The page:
Nature Rambles | Treasure hunt

Common Yellowthroat Warbler

Common Yellowthroat Warbler at Wildlife Prairie Park. (PHOTO BY DENNIS ENDICOTT, Peoria Audubon Society)



May was a month that all birders enjoy. This spring was no different. The peak of songbird migration usually occurs mid-May, and usually lasts only a short time. Many of the species that birders enjoy seeing only spend a couple of weeks here before they head further north for their summer nesting grounds. The gems of spring migration are a group of songbirds collectively known as warblers. While there are almost 40 species of warblers that can be found in Illinois during spring migration, most will move on, but there are about 20 species that can nest in Illinois. Of those, there are about a dozen that can nest in central Illinois. June is a great month to go on a treasure hunt to seek out some of our resident warblers.

Today, outside of the visitor center at Tawny Oaks a loud racket sprung from the nearby brush. A bird began singing a loud song and had seemingly forgotten the words — repeating things while attempting to remember the melody. Not having any luck with that, he just decided to sing his stuttering chatter louder. Meet the Yellow Breasted Chat, a raucous warbler of brushy open areas. This is a savanna specialist and nests in patches of blackberry and hazelnut. They are large for a warbler, a little larger than the House Sparrow, but smaller than a Robin. They have a long tail, and striking yellow breast. If the male is around during June, you can’t help but hear its loud, raucous song. They over-winter in Central America and migrate back to the Unites States where they nest in open, brushy habitats from coast to coast. More info on this bird can be found at

Out in the brushy pastures, prairies and wetland edges, another warbler sings a repetitive three-note song –– “wichety-wichety-wichety.” It is loud enough that you can hear it 100-yards away. It will likely be sitting in a lone shrub amongst the grasses and prairie plants. A great perch for broadcasting his claim to a nesting territory. Let me introduce you to the Common Yellowthroat. These are small, sparrow-sized birds. The male has olive-brown upper wings and body, with a bright yellow throat and breast. A strikingly black facemask runs from eye to eye.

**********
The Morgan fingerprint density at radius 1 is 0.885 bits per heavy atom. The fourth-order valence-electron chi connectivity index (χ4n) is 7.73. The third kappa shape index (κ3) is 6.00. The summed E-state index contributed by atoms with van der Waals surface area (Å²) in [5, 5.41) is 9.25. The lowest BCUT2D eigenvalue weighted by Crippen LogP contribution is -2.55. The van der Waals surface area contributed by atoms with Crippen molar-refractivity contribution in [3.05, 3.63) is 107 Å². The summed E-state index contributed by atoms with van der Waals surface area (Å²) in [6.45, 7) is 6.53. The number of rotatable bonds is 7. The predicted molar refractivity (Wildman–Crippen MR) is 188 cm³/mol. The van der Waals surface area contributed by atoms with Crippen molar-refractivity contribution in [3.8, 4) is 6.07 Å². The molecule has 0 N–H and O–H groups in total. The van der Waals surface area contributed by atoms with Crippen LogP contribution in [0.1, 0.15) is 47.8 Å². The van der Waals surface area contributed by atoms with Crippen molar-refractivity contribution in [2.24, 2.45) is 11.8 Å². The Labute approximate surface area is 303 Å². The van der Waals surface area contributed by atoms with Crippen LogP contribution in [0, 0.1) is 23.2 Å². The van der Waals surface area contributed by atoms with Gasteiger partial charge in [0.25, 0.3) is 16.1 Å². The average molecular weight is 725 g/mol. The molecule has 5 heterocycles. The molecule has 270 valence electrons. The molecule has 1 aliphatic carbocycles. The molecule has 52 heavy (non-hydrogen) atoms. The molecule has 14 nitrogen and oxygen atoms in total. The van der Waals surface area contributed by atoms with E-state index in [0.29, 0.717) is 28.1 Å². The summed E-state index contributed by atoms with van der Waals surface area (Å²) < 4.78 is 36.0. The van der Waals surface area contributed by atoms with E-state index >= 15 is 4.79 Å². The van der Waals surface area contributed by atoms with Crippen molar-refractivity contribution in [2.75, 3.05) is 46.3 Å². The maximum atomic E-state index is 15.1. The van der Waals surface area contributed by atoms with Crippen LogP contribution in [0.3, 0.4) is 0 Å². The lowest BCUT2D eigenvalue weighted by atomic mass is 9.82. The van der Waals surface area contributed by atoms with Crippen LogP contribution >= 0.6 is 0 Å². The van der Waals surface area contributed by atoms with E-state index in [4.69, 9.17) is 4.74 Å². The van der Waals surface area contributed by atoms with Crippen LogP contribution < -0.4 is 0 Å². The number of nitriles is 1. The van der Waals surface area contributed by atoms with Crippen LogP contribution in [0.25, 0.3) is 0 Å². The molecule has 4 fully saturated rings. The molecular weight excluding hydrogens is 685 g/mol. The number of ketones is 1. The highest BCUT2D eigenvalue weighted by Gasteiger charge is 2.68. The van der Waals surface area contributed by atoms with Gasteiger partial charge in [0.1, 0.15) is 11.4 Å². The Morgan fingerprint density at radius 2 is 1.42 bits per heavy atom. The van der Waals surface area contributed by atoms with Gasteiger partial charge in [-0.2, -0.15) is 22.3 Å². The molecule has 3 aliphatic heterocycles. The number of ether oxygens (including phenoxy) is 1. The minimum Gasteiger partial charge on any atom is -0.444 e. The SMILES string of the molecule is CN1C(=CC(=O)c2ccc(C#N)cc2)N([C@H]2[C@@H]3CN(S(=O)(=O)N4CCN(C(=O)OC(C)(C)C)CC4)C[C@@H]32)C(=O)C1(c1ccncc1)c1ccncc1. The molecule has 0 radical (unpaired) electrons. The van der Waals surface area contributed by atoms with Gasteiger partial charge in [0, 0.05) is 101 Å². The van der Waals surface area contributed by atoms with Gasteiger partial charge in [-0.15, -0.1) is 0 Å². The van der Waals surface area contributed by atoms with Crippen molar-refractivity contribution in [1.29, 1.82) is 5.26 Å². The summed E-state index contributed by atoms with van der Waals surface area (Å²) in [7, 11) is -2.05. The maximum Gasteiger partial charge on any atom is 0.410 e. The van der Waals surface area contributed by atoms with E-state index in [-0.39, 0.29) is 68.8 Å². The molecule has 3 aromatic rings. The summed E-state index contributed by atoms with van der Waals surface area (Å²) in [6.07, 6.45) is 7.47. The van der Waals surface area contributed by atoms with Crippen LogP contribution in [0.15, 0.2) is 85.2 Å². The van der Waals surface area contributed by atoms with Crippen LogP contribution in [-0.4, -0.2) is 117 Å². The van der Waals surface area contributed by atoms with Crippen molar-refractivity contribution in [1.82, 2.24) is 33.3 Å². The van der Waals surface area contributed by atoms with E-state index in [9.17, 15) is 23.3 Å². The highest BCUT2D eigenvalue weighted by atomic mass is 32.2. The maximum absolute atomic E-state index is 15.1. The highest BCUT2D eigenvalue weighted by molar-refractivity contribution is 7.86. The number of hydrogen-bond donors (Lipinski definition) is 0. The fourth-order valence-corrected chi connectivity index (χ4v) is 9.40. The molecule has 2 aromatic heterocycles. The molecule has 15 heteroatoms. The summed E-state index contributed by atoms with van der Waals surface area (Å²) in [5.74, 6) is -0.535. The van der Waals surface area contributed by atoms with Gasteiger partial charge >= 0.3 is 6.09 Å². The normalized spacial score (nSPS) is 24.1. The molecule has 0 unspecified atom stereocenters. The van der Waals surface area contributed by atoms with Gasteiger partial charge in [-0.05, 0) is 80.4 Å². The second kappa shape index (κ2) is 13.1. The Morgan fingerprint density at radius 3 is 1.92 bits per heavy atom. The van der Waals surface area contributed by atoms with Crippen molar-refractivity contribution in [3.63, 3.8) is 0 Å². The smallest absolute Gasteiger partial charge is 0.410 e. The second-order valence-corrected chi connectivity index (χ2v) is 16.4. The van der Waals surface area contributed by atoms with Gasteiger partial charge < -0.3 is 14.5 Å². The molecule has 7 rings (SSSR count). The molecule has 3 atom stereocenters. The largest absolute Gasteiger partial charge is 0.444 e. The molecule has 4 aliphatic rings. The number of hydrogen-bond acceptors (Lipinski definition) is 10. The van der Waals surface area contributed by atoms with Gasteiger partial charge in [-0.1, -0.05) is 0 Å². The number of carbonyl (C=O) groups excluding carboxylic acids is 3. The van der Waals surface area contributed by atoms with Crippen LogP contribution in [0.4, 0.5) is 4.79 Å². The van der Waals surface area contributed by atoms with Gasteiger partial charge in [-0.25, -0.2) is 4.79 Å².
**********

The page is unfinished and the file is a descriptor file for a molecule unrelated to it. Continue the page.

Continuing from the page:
They overwinter in Central America and the Caribbean, and will nest throughout open areas of the United States and Canada from coast to coast. The female builds a low nest in grasses, sedges and herbaceous plants. To learn more about this warbler, visit

If you walk along the open floodplain of the Illinois River, where young willows grow, you will hear a song that repeats the phrase, “sweet-sweet-sweeter than sweet.” Cast your eyes towards the tops of the willows and look for a brilliant flash of yellow. The nervous, ever moving bird you are seeing is the Yellow Warbler. This sparrow sized bird is bright yellow all over with striking red streaking on the breast. They migrate here from Central America and will nest throughout the northern half of the United States and into Canada from coast to coast. They build their nest usually within 10 feet of the ground in the forked branches of willows, dogwoods and other shrubs found in their preferred habitat along rivers and streams. Find out more at

These are just three of the dozen or so species of nesting warblers you can find in central Illinois. During this period when we are finding new things to do with our time, get out and do some treasure hunting for these avian gems. Along the way, you will also find peace of mind, solace and gain a new perspective on how nature can stimulate our brains much better than binging shows on NetFlix. Seek the real treasure and earn the rewards.

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